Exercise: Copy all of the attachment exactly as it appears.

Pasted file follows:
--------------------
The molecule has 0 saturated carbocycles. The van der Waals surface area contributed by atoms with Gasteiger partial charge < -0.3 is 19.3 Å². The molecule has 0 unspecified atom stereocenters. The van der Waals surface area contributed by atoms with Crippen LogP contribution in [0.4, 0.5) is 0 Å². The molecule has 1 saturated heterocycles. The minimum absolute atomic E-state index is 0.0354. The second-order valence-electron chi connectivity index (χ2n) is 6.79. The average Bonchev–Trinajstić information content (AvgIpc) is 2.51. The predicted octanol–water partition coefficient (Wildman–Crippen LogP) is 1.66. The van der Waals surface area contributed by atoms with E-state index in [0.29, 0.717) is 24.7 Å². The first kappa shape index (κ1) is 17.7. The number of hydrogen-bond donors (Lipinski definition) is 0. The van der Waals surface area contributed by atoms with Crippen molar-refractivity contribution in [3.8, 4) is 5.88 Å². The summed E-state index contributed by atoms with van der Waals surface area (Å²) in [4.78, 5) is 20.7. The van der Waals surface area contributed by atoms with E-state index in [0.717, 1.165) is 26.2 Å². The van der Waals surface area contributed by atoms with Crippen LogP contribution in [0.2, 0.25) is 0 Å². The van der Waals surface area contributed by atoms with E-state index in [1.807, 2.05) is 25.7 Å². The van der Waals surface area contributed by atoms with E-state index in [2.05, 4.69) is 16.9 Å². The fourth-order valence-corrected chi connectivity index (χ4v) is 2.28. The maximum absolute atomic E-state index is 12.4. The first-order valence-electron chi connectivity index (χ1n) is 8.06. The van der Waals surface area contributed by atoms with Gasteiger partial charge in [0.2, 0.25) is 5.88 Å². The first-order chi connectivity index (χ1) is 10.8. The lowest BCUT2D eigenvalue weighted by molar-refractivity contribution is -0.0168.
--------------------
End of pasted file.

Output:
The molecule has 0 saturated carbocycles. The van der Waals surface area contributed by atoms with Gasteiger partial charge < -0.3 is 19.3 Å². The molecule has 0 unspecified atom stereocenters. The van der Waals surface area contributed by atoms with Crippen LogP contribution in [0.4, 0.5) is 0 Å². The molecule has 1 saturated heterocycles. The minimum absolute atomic E-state index is 0.0354. The second-order valence-electron chi connectivity index (χ2n) is 6.79. The average Bonchev–Trinajstić information content (AvgIpc) is 2.51. The predicted octanol–water partition coefficient (Wildman–Crippen LogP) is 1.66. The van der Waals surface area contributed by atoms with E-state index in [0.29, 0.717) is 24.7 Å². The first kappa shape index (κ1) is 17.7. The number of hydrogen-bond donors (Lipinski definition) is 0. The van der Waals surface area contributed by atoms with Crippen molar-refractivity contribution in [3.8, 4) is 5.88 Å². The summed E-state index contributed by atoms with van der Waals surface area (Å²) in [4.78, 5) is 20.7. The van der Waals surface area contributed by atoms with E-state index in [0.717, 1.165) is 26.2 Å². The van der Waals surface area contributed by atoms with Crippen LogP contribution in [0.2, 0.25) is 0 Å². The van der Waals surface area contributed by atoms with E-state index in [1.807, 2.05) is 25.7 Å². The van der Waals surface area contributed by atoms with E-state index in [2.05, 4.69) is 16.9 Å². The fourth-order valence-corrected chi connectivity index (χ4v) is 2.28. The maximum absolute atomic E-state index is 12.4. The first-order valence-electron chi connectivity index (χ1n) is 8.06. The van der Waals surface area contributed by atoms with Gasteiger partial charge in [0.2, 0.25) is 5.88 Å². The first-order chi connectivity index (χ1) is 10.8. The lowest BCUT2D eigenvalue weighted by molar-refractivity contribution is -0.0168.